Welcome to the Train Your Brain Podcast! Today Dr. Trayford shares brain training tip number 159. We love when Dr. Trayford’s tips are literally all about fun and games. Playing cards requires extensive mental concentration. This is exactly what we need to do in order to keep our brain sharp. In a typical card game, whether solitaire or in a group, we’ll end up counting, tracking and scheming, and all of these are great stretching activities for the brain. Thanks for listening!
Now through the end of February we are having a special contest for Train Your Brain Podcast Listeners to send in their best brain training tip for a chance to win a $25 gift card!
If you have any concerns regarding the information and applications discussed in this podcast, please consult your physician and a doctor who is experienced in functional neurology. Michael Trayford DC, DACNB is available for consultation by calling (828) 708-5274. Thanks for listening.
I have to admit there was a part of my life where I didn’t play a lot of cards. In recent years I’ve started playing more and more, especially when I’m camping with my family.
Jason: I don’t love cards. It always feels like the other people are making up the rules as they go along.
Each year I teach a class at the local University of North Carolina in Asheville. They have a program called the OSHA Life Long Learning Institute. It started out as a program intended for seniors, but has expanded to people of all ages and walks of life. It’s a great continuing education opportunity. I’ve been doing this Building a Better Brain course.
There is a waiting area before you can get into the lecture hall, with games like backgammon and cards. There are people in their 60’s, 70’s and 80’s that are sharp as tacks, and these games are a big part of their life.
There is a bunch of information on the internet. In 2012 an AARP magazine published an article titled All in the Cards. Besides the camaraderie and social benefits, challenging card games do so much for your brain.
It incorporates focus, concentration, analytical skills as well as predictive behaviors. When you have to think not just about what’s in your hand or the other person’s hand, any you have to consider what’s left in the deck. That’s really important in games like solitaire or kings in the corners.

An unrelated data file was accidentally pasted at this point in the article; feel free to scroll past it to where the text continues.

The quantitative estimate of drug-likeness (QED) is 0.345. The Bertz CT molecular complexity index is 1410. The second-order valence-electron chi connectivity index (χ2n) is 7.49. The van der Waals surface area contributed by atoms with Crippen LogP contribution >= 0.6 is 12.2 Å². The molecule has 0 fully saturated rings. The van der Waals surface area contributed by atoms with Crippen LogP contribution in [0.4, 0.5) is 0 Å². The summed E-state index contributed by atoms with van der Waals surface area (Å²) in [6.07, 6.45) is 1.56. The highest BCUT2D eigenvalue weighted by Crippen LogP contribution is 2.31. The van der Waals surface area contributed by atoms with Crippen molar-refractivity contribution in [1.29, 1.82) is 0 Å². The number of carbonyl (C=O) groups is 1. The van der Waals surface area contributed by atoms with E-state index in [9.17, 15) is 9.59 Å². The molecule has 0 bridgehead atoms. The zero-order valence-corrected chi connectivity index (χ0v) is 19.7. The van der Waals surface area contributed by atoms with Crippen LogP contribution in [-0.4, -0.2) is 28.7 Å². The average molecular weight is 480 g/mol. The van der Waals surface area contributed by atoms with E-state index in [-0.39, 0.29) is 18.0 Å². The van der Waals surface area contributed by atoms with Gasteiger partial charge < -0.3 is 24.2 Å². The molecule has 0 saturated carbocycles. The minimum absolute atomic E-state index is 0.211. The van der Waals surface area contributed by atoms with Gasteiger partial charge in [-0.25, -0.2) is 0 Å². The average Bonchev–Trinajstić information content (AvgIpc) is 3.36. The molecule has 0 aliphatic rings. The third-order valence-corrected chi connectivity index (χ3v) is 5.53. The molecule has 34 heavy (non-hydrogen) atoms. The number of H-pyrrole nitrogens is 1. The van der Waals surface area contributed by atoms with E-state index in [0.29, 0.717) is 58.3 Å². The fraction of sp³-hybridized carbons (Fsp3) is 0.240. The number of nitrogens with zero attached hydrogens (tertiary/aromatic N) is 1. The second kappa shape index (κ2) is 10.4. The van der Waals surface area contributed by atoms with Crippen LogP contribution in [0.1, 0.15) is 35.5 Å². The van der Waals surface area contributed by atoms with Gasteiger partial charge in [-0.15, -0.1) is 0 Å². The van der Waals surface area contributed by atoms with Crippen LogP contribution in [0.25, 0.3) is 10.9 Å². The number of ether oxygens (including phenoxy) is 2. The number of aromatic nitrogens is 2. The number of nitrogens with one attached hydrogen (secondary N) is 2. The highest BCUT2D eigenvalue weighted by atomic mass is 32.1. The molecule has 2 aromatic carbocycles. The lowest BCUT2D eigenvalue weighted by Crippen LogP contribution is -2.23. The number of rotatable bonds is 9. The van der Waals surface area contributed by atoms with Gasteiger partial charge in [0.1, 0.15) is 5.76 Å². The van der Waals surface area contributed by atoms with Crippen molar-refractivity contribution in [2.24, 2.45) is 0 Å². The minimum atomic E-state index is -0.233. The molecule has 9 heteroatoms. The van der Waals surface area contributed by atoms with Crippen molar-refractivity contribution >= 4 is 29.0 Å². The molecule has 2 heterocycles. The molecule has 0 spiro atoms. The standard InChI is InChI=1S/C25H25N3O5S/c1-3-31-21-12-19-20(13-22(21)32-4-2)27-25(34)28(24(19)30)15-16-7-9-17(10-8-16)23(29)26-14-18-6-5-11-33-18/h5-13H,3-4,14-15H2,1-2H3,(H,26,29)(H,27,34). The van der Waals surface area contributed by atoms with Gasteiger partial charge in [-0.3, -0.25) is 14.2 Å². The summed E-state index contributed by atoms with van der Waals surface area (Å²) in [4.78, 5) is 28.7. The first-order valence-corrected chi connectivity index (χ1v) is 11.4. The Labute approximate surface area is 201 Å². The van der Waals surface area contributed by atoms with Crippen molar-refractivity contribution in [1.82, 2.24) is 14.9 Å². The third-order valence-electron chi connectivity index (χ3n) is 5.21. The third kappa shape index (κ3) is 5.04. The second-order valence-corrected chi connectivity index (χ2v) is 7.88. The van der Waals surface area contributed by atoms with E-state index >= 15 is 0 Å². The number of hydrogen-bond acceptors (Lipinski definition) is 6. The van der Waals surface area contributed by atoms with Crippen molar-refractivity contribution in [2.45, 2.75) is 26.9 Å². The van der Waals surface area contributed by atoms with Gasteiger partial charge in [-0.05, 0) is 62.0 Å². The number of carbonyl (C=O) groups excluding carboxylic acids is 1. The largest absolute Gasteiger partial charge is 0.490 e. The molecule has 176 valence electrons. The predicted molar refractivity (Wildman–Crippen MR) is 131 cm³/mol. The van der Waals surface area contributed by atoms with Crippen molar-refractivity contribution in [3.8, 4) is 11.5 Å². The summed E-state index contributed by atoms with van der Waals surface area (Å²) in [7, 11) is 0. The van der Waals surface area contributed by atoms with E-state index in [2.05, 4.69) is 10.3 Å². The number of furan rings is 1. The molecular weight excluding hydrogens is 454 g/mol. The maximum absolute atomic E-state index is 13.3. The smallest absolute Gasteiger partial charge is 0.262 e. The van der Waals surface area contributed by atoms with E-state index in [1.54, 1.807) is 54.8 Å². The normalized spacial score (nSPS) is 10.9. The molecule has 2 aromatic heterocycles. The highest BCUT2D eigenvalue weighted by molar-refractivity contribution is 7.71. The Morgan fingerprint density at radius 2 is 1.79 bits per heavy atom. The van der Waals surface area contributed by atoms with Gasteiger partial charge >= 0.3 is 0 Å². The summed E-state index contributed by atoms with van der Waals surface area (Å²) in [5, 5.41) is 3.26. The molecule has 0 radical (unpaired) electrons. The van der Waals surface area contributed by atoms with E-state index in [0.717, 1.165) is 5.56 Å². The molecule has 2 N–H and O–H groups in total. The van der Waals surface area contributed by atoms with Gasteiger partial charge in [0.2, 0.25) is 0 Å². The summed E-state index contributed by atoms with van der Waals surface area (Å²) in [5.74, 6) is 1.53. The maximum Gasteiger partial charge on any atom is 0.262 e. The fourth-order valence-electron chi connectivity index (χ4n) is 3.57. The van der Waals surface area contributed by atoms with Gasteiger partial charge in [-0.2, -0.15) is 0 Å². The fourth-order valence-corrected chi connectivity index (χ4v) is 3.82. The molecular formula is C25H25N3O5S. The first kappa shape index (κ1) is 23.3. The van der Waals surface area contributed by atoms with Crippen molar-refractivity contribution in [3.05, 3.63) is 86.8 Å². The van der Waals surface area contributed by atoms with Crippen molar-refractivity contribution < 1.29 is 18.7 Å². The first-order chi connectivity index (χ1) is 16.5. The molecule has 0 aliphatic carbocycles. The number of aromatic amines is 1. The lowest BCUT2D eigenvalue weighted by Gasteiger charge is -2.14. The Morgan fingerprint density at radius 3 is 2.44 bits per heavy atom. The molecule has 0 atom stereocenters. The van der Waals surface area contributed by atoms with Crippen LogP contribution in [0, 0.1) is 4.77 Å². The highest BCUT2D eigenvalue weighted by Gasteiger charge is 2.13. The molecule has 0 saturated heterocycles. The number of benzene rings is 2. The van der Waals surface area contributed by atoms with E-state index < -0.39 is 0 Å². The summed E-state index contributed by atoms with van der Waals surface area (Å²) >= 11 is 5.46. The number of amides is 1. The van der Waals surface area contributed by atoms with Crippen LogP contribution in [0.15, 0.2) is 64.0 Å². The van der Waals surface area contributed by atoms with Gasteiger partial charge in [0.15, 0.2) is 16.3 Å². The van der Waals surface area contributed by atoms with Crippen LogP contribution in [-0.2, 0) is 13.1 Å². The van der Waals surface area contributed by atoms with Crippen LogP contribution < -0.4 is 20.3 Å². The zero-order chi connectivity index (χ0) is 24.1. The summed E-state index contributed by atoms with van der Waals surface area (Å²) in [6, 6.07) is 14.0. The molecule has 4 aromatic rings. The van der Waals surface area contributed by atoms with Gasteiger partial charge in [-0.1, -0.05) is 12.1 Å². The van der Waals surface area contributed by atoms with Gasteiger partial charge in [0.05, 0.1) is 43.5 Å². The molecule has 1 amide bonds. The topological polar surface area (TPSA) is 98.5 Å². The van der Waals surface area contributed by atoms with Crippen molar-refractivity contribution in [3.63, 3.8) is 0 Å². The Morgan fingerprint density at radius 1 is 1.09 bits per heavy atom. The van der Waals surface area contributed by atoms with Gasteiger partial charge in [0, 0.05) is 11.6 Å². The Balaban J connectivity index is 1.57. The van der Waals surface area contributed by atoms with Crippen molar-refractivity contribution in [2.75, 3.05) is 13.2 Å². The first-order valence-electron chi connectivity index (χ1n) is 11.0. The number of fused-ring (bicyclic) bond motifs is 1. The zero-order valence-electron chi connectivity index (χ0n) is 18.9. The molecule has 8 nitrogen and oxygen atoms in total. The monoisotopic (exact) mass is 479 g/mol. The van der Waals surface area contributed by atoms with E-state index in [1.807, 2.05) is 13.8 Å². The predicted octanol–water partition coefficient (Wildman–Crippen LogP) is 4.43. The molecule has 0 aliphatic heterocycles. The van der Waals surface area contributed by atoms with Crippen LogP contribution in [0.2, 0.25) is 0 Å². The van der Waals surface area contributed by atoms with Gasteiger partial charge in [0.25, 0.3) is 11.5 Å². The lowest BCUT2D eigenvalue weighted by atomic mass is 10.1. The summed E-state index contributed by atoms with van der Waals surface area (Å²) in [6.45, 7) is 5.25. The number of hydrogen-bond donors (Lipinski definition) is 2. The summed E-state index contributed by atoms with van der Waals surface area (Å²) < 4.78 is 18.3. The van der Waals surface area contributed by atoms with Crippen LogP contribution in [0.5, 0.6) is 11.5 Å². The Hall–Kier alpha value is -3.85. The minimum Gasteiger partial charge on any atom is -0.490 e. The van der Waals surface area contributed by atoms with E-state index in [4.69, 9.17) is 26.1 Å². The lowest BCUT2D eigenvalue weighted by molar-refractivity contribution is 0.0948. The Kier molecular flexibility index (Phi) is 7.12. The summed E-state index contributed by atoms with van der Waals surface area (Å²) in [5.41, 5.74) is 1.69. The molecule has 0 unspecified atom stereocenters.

In another game like gin rummy, you have to understand what cards are going into other people’s hands and what cards they’ve thrown away. This stretches your analytical skills and your predictive capacity. Calculating and analyzing the constantly changing conditions of the game really exercises your working memory.
The social cues involved in poker. Even beyond understanding what cards might be in someone’s hands, you have to learn to read other players social cues or ‘tells’ to determine how they feel about their own hand and if they are bluffing.
Some people are good at it, and some struggle to keep from conveying their feelings about their hand to the rest of the players at the table. When you look at major poker tournaments you see the best players wearing sunglasses and pulling hats low over their eyes.
Card playing can also be novel, just like your exercise routine, there are hundreds of variations you can play. It keeps your brain sharp and stable. So break out the cards with your family and friends and go ahead and enjoy all the benefits it brings.
Links for this episode:
Learn more at APEX Brain Centers.com
Read the APEX Brain Centers BLOG
Follow us on Facebook
On Google Plus
Follow APEX Brain Centers on Twitter
And here is the Twitter handle for this podcast: @BrainPodcast365
Visit our YouTube Channel